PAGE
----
by Mark Edwards
lgae provide a sustainable protein source for animal feed, but is it good enough protein? Comprehensive medical and nutritional studies have demonstrated that many different types of algae produce high quality proteins that are comparable to alternative protein sources.
All proteins are not created equal. Proteins are composed of different amino acids. The nutritional quality of a protein is determined by the content, proportion and availability of its amino acids. A good measure, the protein efficiency ratio (PER), is expressed in terms of weight gain per unit of protein consumed by test animals in feeding trials. Another metric, the biological value, (BV), is a measure of nitrogen retained in an animal’s tissues for growth or maintenance.
Digestibility also reflects the quality of a protein, which is measured by the digestibility coefficient (DC). Finally, the net protein utilization (NPU) – equivalent to the calculation BV × DC – is a measure both of the digestibility of the protein and the biological value of the amino acids absorbed from the food.
E.W. Becker’s excellent review article presents these values for popular algae species. E.W. Becker concluded that the average quality of the algae protein was equal, and in many cases superior to conventional plant proteins, including soy.
Algae provide far more than just good protein. Algae deliver a superior breadth of high-quality nutritional compounds, including peptides, carbohydrates, lipids, vitamins, pigments, minerals and trace elements.
Before a new food item is declared safe for human consumption, it must undergo a series of detailed toxicological tests to prove the harmlessness of the product. No serious anomalies have been reported in short-term or long-term feeding experiments, or in studies on acute or chronic toxicity.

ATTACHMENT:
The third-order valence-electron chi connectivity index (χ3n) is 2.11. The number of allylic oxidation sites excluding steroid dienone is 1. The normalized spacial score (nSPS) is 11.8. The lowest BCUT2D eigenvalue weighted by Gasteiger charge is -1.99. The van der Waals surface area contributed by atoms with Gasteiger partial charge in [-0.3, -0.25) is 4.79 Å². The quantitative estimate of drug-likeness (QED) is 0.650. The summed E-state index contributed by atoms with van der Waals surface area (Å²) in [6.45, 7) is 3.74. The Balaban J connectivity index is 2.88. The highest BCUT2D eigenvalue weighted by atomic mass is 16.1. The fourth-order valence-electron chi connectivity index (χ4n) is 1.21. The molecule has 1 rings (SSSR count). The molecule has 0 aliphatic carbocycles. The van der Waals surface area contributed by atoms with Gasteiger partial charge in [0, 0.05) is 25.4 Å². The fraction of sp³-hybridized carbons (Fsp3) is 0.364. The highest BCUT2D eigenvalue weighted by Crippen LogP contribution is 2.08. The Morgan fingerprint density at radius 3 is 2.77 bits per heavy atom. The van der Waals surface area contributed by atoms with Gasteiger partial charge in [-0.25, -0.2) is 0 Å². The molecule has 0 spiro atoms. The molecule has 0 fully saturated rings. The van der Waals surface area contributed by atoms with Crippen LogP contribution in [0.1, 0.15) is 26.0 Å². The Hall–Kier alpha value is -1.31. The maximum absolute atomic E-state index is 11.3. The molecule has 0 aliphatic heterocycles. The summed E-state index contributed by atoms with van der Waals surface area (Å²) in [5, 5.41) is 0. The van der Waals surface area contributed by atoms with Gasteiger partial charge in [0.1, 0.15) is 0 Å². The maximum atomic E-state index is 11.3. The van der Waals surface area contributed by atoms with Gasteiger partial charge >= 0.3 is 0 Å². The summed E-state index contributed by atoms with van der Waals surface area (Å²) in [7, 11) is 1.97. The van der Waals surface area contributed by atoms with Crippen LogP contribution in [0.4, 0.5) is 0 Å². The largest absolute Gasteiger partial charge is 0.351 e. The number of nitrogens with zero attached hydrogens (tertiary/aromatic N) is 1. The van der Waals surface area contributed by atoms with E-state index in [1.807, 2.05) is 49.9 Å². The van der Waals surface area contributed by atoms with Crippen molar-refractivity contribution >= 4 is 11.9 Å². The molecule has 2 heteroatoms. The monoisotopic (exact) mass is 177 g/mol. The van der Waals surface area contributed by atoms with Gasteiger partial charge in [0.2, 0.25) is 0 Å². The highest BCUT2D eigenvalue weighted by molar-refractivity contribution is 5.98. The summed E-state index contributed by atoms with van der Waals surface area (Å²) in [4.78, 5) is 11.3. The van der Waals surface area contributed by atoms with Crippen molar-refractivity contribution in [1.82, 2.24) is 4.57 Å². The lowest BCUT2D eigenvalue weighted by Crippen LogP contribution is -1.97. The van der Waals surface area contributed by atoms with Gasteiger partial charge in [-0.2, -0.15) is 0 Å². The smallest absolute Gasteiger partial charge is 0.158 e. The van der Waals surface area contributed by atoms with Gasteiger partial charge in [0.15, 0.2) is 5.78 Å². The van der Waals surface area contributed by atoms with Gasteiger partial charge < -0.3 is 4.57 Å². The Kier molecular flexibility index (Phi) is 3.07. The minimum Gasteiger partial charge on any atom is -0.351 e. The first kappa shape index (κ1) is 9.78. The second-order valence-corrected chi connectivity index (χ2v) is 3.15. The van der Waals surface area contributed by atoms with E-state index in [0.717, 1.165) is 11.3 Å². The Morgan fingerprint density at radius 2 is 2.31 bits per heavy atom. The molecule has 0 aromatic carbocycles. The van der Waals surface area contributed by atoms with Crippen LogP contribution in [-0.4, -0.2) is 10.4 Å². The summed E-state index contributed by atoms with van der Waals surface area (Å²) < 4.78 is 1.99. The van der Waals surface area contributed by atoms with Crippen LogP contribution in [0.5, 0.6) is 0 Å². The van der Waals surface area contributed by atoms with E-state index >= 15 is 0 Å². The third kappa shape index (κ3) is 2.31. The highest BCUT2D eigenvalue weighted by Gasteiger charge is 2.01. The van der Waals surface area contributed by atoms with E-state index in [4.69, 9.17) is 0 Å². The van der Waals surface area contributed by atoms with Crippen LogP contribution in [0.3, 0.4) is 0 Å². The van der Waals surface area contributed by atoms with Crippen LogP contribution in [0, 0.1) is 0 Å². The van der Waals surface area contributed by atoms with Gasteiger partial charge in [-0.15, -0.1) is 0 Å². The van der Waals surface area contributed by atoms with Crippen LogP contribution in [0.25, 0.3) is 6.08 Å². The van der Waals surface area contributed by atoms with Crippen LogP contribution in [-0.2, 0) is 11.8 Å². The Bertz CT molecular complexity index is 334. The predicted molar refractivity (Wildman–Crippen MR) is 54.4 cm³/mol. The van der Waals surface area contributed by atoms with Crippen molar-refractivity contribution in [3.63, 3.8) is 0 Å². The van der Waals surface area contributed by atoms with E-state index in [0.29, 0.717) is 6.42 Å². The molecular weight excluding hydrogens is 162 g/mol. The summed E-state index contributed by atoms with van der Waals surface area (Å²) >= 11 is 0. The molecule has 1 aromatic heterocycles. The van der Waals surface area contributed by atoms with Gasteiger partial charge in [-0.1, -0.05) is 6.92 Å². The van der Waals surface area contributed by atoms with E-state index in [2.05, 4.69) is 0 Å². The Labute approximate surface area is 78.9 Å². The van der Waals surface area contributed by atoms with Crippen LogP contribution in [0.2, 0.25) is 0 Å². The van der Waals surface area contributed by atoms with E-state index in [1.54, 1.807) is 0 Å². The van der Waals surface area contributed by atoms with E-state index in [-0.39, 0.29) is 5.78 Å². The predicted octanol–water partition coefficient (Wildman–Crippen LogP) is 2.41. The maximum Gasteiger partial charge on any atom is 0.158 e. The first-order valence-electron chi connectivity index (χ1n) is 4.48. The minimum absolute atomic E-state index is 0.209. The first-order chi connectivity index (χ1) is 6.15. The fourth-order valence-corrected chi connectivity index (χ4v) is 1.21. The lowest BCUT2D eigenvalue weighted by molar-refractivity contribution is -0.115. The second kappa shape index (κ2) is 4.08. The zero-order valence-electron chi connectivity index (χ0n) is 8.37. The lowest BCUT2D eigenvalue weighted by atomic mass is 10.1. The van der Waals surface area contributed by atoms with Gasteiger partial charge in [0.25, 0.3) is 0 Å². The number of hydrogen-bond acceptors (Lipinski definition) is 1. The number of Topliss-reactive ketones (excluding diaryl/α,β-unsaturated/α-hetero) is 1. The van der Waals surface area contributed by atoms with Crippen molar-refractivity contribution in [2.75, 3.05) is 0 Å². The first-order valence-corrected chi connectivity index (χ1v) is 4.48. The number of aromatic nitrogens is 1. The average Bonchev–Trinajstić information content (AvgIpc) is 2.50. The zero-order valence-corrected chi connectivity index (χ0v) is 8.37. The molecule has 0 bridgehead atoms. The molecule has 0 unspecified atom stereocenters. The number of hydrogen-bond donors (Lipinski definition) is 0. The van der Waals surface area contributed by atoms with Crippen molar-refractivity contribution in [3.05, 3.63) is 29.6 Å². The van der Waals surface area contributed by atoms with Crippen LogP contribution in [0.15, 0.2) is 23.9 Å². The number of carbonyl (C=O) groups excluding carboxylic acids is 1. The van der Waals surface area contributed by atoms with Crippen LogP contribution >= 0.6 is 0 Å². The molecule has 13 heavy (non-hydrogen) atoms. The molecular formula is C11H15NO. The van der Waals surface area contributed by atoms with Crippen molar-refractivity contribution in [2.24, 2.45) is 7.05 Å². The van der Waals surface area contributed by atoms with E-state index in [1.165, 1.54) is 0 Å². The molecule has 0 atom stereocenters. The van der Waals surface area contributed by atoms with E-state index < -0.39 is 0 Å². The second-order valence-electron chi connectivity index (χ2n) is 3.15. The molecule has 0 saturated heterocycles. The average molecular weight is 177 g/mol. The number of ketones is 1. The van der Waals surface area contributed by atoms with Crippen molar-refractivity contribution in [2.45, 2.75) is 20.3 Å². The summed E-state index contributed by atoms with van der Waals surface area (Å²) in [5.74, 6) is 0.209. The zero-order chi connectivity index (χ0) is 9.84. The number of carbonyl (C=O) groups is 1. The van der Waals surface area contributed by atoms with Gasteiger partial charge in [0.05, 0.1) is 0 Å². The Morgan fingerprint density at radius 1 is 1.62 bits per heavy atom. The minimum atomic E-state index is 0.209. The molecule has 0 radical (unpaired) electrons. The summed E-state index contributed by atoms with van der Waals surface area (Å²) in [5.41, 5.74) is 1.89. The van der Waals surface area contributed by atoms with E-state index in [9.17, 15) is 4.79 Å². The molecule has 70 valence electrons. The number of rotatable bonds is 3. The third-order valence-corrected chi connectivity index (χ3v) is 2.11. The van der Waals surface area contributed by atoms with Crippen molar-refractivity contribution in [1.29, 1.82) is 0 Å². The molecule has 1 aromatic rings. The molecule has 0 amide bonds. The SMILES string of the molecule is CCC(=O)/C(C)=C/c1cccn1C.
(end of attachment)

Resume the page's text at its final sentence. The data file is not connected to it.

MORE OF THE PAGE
Many algae producers in the US have acquired GRAS status, the FDA recognition that the material is Generally Regarded as Safe. The list of food authorized under the provisions of the European Union includes algae as feed material. No commercial GMO algae biofeeds are available today. GMO’s foods or feeds are not allowed in the European Union.
The nutritional contents of algae are rapidly gaining traction as valuable components in animal feed. Algae biofeeds provide a renewable source to substitute the conventional ingredients in animal feed for meat, dairy, poultry and fish.
Algae contain all the vitamins, minerals and micronutrients needed for healthy biofeeds, including Vitamins A, B1, B2, B6, B complex, C, D, and E. Algae are rich in niacin, iodine, potassium, iron, magnesium and calcium. Each cell contains polysaccharides, sugar and starch, as well as iron, sodium, phosphorus, magnesium, copper and calcium. Algae biofeeds deliver nutritional benefits not available from land plants, strong antioxidants such as omega-3 fatty acids. Productivity metrics for algae are extraordinary.
Algae biofeed already grows with substantially more productivity than food grains. Biofeed productivity will probably increase 10x in the next ten years due to innovations in biotechnologies.
Algae biofeeds provide a rich source of high-quality protein, vitamins, micronutrients (trace elements), and carotenoids. Algae also deliver polyunsaturated fatty acids (PUFAs), especially of n-3 and n-6 series such as eicosapentaenoic (EPA), docosahexaenoic (DHA), and arachidonic (AA), which are considered pharmacologically important for animal and human dietetics and therapeutics. Algae produce valuable biomolecules including astaxanthin, lutein, beta carotene, chlorophyll, phycobiliprotein, and beta-1,3-glucan. Several studies explain how each biomolecule enhances animal health.